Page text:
Fairfield Ledger

Mt. Pleasant News   Wash Journal
Neighbors Growing Together | Sep 25, 2018

Fairfield boys’ tennis looking to give SEC trouble

By Justin Webster | Apr 05, 2018
Photo by: GTNS photo Fairfield junior A.J. Greiner returns a volley versus Mt. Pleasant earlier this week. The Trojans defeated the Panthers 5-4.

The Fairfield boys’ tennis program has been under the direction of Bill Sheppard since 2003, and this year is one of his most balanced rosters, although his 1-4 players on the varsity squad do happen to be his four seniors.

Sheppard braved the cold to stand still with The Ledger Wednesday at practice and discuss his team and their chances in the Southeast Conference this season.


What kind of style are you trying to instill in these kids?

Bill Sheppard: My thought about tennis is that it’s a game of controlled aggression. For some kids, that emphasis has to be more on the controlled and for some kids that has to be more on the aggression. I was just having a conversation with one of my players where he needs to step up his aggressive approach to the game of tennis, but there’s others that really need to temper things a lot more and get more balls in play. That’s my overall philosophy that this is a game where you have to have an aggressive but controlled style in approaching virtually every shot, as well as every point in tennis.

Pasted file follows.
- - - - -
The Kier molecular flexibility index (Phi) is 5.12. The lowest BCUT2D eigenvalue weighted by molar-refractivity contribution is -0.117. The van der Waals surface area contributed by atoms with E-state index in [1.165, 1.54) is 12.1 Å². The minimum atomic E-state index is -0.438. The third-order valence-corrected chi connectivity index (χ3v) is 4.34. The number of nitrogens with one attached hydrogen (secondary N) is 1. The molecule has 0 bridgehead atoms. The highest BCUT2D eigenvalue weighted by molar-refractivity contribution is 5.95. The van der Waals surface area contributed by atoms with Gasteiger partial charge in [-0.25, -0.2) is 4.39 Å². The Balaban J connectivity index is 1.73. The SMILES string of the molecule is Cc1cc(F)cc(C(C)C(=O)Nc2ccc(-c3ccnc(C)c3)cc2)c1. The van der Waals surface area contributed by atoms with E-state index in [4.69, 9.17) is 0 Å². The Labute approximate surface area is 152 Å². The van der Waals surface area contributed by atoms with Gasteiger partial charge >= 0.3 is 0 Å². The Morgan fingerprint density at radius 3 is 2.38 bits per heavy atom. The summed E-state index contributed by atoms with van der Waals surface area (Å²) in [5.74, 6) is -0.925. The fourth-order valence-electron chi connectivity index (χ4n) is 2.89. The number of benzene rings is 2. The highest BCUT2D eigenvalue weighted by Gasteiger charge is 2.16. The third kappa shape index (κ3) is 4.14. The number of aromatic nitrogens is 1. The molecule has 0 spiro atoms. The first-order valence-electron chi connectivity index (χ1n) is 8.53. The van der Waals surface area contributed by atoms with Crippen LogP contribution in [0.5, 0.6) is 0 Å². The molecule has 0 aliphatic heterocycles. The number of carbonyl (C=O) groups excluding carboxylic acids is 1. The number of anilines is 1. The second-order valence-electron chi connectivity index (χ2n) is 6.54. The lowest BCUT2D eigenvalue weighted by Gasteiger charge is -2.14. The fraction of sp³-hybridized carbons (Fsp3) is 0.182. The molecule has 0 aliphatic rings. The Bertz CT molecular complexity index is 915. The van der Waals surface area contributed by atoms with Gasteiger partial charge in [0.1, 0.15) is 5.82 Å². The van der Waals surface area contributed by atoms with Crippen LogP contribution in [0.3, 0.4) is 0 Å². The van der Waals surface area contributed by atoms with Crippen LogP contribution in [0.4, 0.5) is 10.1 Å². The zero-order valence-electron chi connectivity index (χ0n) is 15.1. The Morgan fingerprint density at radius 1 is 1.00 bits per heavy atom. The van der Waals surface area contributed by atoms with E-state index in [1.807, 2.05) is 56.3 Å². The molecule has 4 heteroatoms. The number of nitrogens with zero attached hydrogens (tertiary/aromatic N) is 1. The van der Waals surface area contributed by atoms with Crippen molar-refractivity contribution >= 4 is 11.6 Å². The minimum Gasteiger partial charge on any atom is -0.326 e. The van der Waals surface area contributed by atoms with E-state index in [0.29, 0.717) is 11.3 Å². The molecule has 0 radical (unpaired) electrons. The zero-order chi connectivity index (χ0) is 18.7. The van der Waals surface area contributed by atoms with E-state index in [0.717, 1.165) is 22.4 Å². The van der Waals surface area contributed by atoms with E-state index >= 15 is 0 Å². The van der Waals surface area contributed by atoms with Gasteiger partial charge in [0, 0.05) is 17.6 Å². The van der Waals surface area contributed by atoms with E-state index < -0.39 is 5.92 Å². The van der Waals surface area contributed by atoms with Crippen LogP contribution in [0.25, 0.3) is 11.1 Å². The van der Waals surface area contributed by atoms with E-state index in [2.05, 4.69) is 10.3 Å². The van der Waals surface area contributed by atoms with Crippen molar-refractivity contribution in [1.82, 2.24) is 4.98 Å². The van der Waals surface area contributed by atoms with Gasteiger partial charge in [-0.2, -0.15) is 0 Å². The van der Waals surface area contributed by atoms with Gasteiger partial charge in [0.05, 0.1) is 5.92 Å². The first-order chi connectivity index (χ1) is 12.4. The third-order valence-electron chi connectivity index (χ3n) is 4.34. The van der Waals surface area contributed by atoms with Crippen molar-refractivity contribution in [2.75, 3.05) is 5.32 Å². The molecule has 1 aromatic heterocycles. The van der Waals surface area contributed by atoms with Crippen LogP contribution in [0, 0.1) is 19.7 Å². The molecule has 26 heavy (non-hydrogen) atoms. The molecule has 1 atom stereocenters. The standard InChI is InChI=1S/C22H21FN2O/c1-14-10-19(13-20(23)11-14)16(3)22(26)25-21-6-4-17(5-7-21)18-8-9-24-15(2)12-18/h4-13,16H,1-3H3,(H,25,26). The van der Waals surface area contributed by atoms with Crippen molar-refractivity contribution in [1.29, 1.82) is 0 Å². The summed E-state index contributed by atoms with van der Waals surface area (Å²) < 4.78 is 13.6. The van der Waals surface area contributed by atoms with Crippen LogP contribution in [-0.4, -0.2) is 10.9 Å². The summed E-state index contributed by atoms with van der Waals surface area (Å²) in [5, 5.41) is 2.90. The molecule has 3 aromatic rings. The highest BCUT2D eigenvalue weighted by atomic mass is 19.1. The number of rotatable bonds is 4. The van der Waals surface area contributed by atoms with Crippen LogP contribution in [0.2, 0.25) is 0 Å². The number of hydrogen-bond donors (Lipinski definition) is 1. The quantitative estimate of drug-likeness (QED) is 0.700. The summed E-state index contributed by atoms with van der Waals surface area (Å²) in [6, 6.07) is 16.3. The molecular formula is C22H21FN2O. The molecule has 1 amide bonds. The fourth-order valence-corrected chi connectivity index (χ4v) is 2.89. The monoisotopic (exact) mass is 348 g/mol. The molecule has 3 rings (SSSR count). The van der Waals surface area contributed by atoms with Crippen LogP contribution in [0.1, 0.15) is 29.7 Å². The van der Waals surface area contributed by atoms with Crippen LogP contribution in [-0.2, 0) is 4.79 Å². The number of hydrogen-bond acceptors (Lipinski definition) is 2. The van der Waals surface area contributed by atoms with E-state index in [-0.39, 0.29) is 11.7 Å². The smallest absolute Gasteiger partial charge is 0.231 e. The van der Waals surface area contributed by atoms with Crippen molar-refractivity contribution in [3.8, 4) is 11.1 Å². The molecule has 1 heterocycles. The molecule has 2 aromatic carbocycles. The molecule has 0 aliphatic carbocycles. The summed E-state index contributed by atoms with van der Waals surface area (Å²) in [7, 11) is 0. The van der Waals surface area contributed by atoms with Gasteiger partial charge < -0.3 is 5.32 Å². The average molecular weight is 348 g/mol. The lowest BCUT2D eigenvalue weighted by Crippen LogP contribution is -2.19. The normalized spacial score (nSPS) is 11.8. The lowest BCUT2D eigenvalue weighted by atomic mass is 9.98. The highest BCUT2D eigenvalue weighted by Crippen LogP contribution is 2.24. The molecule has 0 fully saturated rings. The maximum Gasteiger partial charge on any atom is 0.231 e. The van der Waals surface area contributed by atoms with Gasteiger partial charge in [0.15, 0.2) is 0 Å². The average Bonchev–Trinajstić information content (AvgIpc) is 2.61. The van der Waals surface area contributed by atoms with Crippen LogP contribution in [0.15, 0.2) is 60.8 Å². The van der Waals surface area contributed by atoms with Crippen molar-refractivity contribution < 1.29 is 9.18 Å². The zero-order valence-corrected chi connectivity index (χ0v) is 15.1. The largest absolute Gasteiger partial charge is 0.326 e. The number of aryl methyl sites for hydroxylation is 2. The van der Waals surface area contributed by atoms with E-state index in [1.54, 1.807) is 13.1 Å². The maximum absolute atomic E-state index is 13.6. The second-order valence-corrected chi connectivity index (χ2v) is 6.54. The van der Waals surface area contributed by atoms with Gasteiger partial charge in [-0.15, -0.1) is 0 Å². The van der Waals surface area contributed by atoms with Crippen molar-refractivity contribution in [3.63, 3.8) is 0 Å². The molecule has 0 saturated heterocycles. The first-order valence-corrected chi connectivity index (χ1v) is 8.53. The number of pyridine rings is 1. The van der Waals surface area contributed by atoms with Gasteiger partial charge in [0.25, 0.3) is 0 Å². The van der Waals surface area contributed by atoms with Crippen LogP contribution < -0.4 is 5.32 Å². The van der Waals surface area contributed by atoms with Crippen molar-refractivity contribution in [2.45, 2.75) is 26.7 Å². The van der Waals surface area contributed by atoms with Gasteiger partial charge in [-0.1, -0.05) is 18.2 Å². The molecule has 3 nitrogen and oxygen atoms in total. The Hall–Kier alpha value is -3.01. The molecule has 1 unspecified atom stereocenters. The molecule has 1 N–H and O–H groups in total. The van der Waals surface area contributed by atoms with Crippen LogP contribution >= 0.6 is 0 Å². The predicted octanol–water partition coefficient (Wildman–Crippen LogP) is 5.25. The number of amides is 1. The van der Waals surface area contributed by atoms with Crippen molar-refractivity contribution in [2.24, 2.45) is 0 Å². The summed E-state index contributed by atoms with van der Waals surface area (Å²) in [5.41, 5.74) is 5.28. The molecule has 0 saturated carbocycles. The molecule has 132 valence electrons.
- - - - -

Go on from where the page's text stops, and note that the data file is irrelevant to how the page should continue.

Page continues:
How are your numbers as opposed to other years and around the conference?

Sheppard: Actually, this is one of my best years in terms of kids coming out in a long time. I have 16. Four seniors, juniors, sophomores and freshmen, so it’s a really nice balance. I like having the young kids out as well even though, at this point, none of the underclassmen is prepared to make varsity, but that’s fine. It’s the seniors I’ve been working with for years now that are my varsity group. I’m always happy to be working with the younger kids as well as with the varsity players.


Do you find that because tennis is a fringe sport at the high school level, you get more players that haven’t played before you get them?